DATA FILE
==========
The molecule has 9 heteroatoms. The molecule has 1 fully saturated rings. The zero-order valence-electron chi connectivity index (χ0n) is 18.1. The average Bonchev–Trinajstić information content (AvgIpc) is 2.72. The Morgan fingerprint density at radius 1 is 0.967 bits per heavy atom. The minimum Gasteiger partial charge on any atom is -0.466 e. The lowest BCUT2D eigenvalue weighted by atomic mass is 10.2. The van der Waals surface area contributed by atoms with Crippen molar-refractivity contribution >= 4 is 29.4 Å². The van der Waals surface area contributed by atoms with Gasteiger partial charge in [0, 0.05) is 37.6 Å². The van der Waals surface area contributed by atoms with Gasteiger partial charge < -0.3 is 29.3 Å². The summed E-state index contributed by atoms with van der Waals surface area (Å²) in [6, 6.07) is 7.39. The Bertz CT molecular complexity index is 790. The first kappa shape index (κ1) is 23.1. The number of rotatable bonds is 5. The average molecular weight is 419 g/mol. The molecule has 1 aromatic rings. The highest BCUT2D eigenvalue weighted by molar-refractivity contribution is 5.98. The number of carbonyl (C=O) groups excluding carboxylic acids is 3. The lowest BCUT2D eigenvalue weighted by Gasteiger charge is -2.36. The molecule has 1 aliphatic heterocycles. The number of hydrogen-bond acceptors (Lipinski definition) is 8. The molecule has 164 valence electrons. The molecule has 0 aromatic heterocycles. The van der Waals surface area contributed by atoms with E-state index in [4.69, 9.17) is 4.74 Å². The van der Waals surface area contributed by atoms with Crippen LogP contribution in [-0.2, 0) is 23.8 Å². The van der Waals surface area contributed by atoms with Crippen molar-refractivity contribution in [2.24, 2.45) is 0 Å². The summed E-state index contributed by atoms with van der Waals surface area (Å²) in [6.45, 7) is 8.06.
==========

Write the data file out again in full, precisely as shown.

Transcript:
The molecule has 9 heteroatoms. The molecule has 1 fully saturated rings. The zero-order valence-electron chi connectivity index (χ0n) is 18.1. The average Bonchev–Trinajstić information content (AvgIpc) is 2.72. The Morgan fingerprint density at radius 1 is 0.967 bits per heavy atom. The minimum Gasteiger partial charge on any atom is -0.466 e. The lowest BCUT2D eigenvalue weighted by atomic mass is 10.2. The van der Waals surface area contributed by atoms with Crippen molar-refractivity contribution >= 4 is 29.4 Å². The van der Waals surface area contributed by atoms with Gasteiger partial charge in [0, 0.05) is 37.6 Å². The van der Waals surface area contributed by atoms with Gasteiger partial charge < -0.3 is 29.3 Å². The summed E-state index contributed by atoms with van der Waals surface area (Å²) in [6, 6.07) is 7.39. The Bertz CT molecular complexity index is 790. The first kappa shape index (κ1) is 23.1. The number of rotatable bonds is 5. The average molecular weight is 419 g/mol. The molecule has 1 aromatic rings. The highest BCUT2D eigenvalue weighted by molar-refractivity contribution is 5.98. The number of carbonyl (C=O) groups excluding carboxylic acids is 3. The lowest BCUT2D eigenvalue weighted by Gasteiger charge is -2.36. The molecule has 1 aliphatic heterocycles. The number of hydrogen-bond acceptors (Lipinski definition) is 8. The molecule has 164 valence electrons. The molecule has 0 aromatic heterocycles. The van der Waals surface area contributed by atoms with E-state index in [4.69, 9.17) is 4.74 Å². The van der Waals surface area contributed by atoms with Crippen LogP contribution in [-0.2, 0) is 23.8 Å². The van der Waals surface area contributed by atoms with Crippen molar-refractivity contribution in [2.24, 2.45) is 0 Å². The summed E-state index contributed by atoms with van der Waals surface area (Å²) in [6.45, 7) is 8.06.